FERC handed the proposed Trans-Union Interstate Pipelinesomething of a doubled-edged sword last week. While it issued acertificate for the 42-mile, 430,000 Dth/d pipeline project, itdenied its request to operate it as a single-use line.

Responding to a “limited protest” filed by Lion Oil Co. to openup the pipeline to third-party shippers, the Commission held that”in light of [its] current policy not to issue case-specific, Part157 transportation certificates and consistent with recentCommission decisions, any certificate issued to Trans-Union toconstruct and operate its proposed pipeline will be conditioned onTrans-Union’s filing with the Commission, within 120 days…, anapplication for a Part 284 blanket transportation certificate,along with an open-access tariff and Part 284 rates.”

Trans-Union proposed the line with only one customer in mind —a gas-fired 2,700 MW power generation plant to be constructed byaffiliate Union Power Partners near El Dorado, AR. When completed,it would be one of the largest generation plants in the nation. Theproposed line would connect with the facilities of Texas GasTransmission at the Sharon Compressor Station in Claiborne Parish,LA. Union Power has committed itself to most of the capacity undera 30-year contract.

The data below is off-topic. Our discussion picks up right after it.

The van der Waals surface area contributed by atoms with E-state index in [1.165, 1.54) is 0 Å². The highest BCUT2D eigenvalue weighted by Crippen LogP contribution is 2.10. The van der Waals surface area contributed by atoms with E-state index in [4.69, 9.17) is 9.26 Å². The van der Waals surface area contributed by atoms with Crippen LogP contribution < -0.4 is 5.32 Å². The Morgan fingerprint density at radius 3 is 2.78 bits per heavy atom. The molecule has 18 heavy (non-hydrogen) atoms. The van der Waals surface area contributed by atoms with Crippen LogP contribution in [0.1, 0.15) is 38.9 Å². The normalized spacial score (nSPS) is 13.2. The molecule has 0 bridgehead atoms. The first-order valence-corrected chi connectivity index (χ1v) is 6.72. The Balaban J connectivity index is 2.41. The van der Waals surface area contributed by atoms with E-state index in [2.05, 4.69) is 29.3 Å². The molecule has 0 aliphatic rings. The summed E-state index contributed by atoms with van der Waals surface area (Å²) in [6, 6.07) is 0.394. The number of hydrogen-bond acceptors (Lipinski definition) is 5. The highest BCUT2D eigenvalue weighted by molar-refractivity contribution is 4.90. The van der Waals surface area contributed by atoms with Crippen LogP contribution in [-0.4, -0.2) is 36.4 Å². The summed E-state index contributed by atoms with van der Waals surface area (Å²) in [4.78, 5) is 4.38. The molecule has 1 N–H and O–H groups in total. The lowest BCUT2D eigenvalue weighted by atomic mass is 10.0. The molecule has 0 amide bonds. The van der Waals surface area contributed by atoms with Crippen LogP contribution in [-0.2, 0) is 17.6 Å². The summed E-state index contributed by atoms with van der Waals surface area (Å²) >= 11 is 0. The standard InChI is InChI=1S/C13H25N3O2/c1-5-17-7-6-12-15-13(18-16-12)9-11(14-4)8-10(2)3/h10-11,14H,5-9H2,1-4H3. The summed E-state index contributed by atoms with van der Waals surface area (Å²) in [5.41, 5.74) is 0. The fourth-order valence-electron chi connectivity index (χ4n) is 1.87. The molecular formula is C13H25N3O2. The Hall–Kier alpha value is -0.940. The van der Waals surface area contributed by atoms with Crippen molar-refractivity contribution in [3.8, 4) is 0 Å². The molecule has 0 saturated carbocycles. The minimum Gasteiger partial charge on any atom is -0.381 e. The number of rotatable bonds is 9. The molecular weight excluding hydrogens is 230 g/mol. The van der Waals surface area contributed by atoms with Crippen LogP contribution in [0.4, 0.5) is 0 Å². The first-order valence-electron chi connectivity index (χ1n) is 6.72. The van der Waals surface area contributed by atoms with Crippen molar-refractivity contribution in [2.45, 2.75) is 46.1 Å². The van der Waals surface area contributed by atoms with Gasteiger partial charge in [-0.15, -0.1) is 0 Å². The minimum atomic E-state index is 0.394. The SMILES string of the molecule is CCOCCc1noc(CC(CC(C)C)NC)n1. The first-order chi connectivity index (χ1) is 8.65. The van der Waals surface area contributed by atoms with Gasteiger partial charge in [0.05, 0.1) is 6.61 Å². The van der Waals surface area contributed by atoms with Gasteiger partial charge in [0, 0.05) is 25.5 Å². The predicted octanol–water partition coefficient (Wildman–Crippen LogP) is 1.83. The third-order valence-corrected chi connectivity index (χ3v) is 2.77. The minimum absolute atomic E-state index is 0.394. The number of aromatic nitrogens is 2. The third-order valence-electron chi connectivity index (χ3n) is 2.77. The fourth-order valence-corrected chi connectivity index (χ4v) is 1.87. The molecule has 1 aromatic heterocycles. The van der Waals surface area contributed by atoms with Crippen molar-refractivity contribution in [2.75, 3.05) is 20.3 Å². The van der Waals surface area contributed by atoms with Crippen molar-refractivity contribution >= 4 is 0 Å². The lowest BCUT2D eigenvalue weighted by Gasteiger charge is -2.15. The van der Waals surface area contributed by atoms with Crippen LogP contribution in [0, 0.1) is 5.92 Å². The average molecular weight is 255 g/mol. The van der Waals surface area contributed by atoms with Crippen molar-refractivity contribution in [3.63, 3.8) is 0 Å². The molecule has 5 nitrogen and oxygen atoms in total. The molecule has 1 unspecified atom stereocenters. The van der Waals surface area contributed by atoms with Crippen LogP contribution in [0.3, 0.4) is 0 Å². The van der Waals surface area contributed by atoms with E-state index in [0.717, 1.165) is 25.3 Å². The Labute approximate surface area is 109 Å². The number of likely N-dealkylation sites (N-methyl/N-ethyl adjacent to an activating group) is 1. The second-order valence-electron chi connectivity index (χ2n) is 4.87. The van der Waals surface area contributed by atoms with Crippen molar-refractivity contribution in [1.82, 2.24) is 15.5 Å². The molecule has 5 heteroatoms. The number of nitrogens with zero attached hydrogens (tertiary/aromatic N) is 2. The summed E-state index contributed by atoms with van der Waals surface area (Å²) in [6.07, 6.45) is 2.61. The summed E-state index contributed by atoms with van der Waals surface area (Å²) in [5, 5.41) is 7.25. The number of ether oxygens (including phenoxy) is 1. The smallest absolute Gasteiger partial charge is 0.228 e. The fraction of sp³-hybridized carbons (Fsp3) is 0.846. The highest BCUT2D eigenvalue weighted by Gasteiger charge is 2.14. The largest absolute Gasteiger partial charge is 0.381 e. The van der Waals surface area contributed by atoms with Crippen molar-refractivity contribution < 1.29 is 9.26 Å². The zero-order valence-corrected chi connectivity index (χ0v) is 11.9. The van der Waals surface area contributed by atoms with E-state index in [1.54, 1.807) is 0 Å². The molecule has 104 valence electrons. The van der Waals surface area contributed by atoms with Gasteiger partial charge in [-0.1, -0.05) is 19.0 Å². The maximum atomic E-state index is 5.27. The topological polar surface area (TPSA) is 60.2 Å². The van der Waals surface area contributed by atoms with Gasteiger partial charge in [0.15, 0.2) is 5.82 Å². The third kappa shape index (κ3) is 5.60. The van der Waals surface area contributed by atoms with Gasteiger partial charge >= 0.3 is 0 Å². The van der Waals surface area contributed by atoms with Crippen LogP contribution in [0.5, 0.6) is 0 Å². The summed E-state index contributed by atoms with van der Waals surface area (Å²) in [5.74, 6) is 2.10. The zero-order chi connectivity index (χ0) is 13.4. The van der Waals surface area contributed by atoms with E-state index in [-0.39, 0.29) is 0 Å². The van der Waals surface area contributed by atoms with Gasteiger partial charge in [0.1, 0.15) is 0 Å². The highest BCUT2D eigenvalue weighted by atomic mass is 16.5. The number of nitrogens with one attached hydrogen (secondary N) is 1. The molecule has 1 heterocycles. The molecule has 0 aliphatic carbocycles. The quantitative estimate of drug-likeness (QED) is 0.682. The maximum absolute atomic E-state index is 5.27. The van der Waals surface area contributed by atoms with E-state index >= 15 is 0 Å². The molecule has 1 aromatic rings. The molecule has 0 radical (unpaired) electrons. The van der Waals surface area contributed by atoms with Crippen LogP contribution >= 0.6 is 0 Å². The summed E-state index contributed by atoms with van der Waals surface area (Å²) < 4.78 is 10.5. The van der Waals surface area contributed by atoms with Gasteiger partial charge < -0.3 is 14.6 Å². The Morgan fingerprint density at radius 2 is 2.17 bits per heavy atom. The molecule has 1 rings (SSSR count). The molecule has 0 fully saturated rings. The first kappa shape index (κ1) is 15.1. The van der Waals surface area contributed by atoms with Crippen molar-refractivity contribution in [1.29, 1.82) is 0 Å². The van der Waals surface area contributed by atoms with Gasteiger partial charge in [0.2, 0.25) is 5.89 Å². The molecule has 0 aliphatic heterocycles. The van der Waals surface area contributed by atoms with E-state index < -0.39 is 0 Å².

Dallas-based Panda Energy, parent of Trans-Union and UnionPower, said it decided to build the line only after it consideredand rejected several gas transportation proposals that weresubmitted by Reliant Energy Gas Transmission. Panda Energy said theexisting pipelines were too small to handle the necessary volumes.

Lion Oil, which operates a refinery in El Dorado, protestedTrans-Union’s proposal to build the pipeline as a single-use line,saying that it wanted capacity since the new line would be acheaper alternative to Reliant. The refiner historically hasreceived up to 12,500 MMBtu/d of firm service from Reliant, but itscontract demand was cut back to 9,500 MMBtu/d last April.

The Commission said it wouldn’t require Trans-Union to hold anopen season for capacity on the line “since it appears that Lion isthe only third-party shipper potentially interested in service atthis time.” Nor does it think it’s necessary for Trans-Union torevise its application to increase capacity on the line.

Given that Union Power has indicated it will only need 340,000MMBtu/d of the planned 430,000 MMBtu/d of capacity during the firstphase of its operation, “it appears that there would be capacityavailable on Trans-Union to provide a firm service for Lion atleast in the short term,” the order said [CP00-47].

Susan Parker

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